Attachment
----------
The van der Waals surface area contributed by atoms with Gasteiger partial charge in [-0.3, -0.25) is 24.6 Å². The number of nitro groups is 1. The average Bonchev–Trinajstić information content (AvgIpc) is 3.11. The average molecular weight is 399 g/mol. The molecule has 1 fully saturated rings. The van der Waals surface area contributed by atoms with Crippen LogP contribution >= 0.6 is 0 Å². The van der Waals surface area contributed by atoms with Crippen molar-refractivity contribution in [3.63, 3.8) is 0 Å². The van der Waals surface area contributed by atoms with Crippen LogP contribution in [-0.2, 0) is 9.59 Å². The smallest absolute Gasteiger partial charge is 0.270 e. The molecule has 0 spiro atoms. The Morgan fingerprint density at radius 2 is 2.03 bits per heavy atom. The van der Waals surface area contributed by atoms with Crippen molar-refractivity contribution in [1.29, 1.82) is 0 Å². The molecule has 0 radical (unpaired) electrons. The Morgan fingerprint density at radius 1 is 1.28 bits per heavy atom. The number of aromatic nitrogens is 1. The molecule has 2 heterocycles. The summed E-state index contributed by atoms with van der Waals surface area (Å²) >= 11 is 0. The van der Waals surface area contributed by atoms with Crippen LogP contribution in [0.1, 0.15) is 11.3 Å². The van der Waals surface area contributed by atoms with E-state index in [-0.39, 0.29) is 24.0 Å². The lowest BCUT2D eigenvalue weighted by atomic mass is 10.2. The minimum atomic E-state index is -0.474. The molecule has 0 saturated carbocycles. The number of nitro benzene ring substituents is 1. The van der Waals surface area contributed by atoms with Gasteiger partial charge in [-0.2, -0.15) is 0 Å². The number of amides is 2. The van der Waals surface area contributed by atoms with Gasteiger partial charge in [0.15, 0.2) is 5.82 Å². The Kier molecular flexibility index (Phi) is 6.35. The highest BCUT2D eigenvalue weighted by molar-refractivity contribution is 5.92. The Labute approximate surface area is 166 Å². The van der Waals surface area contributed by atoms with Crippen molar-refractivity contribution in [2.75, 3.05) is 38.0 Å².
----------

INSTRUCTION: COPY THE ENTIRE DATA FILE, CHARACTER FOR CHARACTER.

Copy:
The van der Waals surface area contributed by atoms with Gasteiger partial charge in [-0.3, -0.25) is 24.6 Å². The number of nitro groups is 1. The average Bonchev–Trinajstić information content (AvgIpc) is 3.11. The average molecular weight is 399 g/mol. The molecule has 1 fully saturated rings. The van der Waals surface area contributed by atoms with Crippen LogP contribution >= 0.6 is 0 Å². The van der Waals surface area contributed by atoms with Crippen molar-refractivity contribution in [3.63, 3.8) is 0 Å². The van der Waals surface area contributed by atoms with Crippen LogP contribution in [-0.2, 0) is 9.59 Å². The smallest absolute Gasteiger partial charge is 0.270 e. The molecule has 0 spiro atoms. The Morgan fingerprint density at radius 2 is 2.03 bits per heavy atom. The van der Waals surface area contributed by atoms with Crippen molar-refractivity contribution in [1.29, 1.82) is 0 Å². The molecule has 0 radical (unpaired) electrons. The Morgan fingerprint density at radius 1 is 1.28 bits per heavy atom. The number of aromatic nitrogens is 1. The molecule has 2 heterocycles. The summed E-state index contributed by atoms with van der Waals surface area (Å²) >= 11 is 0. The van der Waals surface area contributed by atoms with Crippen LogP contribution in [0.1, 0.15) is 11.3 Å². The van der Waals surface area contributed by atoms with E-state index in [-0.39, 0.29) is 24.0 Å². The lowest BCUT2D eigenvalue weighted by atomic mass is 10.2. The minimum atomic E-state index is -0.474. The molecule has 0 saturated carbocycles. The number of nitro benzene ring substituents is 1. The van der Waals surface area contributed by atoms with Gasteiger partial charge in [-0.2, -0.15) is 0 Å². The number of amides is 2. The van der Waals surface area contributed by atoms with Gasteiger partial charge in [0.15, 0.2) is 5.82 Å². The Kier molecular flexibility index (Phi) is 6.35. The highest BCUT2D eigenvalue weighted by molar-refractivity contribution is 5.92. The Labute approximate surface area is 166 Å². The van der Waals surface area contributed by atoms with Crippen molar-refractivity contribution in [2.75, 3.05) is 38.0 Å².